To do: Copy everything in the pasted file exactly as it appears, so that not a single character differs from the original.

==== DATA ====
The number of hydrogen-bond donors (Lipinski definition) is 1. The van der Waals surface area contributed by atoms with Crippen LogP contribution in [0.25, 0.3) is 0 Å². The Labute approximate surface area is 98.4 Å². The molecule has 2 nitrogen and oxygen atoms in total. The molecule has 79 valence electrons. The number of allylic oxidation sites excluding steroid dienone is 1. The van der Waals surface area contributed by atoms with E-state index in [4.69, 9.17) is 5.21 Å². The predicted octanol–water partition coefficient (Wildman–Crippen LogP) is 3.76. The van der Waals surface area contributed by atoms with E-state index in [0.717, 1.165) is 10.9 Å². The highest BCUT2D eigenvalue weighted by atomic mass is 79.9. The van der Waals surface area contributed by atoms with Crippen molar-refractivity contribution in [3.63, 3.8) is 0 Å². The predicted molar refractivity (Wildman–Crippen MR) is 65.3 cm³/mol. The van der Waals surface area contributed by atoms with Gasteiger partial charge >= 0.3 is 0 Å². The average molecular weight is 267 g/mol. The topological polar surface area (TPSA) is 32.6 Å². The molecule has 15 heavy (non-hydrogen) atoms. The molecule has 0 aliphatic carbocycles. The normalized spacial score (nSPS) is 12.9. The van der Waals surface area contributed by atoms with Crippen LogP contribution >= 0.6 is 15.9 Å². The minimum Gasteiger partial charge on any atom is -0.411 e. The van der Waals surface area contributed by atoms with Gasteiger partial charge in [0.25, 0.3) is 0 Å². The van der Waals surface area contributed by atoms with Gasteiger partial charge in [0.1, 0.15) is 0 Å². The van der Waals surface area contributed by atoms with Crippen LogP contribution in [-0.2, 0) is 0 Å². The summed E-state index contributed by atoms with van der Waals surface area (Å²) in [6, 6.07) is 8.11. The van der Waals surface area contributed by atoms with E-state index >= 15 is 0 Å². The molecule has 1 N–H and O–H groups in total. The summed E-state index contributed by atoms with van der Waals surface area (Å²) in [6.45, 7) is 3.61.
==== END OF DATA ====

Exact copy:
The number of hydrogen-bond donors (Lipinski definition) is 1. The van der Waals surface area contributed by atoms with Crippen LogP contribution in [0.25, 0.3) is 0 Å². The Labute approximate surface area is 98.4 Å². The molecule has 2 nitrogen and oxygen atoms in total. The molecule has 79 valence electrons. The number of allylic oxidation sites excluding steroid dienone is 1. The van der Waals surface area contributed by atoms with E-state index in [4.69, 9.17) is 5.21 Å². The predicted octanol–water partition coefficient (Wildman–Crippen LogP) is 3.76. The van der Waals surface area contributed by atoms with E-state index in [0.717, 1.165) is 10.9 Å². The highest BCUT2D eigenvalue weighted by atomic mass is 79.9. The van der Waals surface area contributed by atoms with Crippen molar-refractivity contribution in [3.63, 3.8) is 0 Å². The predicted molar refractivity (Wildman–Crippen MR) is 65.3 cm³/mol. The van der Waals surface area contributed by atoms with Gasteiger partial charge >= 0.3 is 0 Å². The average molecular weight is 267 g/mol. The topological polar surface area (TPSA) is 32.6 Å². The molecule has 15 heavy (non-hydrogen) atoms. The molecule has 0 aliphatic carbocycles. The normalized spacial score (nSPS) is 12.9. The van der Waals surface area contributed by atoms with Crippen LogP contribution >= 0.6 is 15.9 Å². The minimum Gasteiger partial charge on any atom is -0.411 e. The van der Waals surface area contributed by atoms with Gasteiger partial charge in [0.25, 0.3) is 0 Å². The van der Waals surface area contributed by atoms with Gasteiger partial charge in [0.1, 0.15) is 0 Å². The van der Waals surface area contributed by atoms with Crippen LogP contribution in [-0.2, 0) is 0 Å². The summed E-state index contributed by atoms with van der Waals surface area (Å²) in [6, 6.07) is 8.11. The van der Waals surface area contributed by atoms with E-state index >= 15 is 0 Å². The molecule has 1 N–H and O–H groups in total. The summed E-state index contributed by atoms with van der Waals surface area (Å²) in [6.45, 7) is 3.61.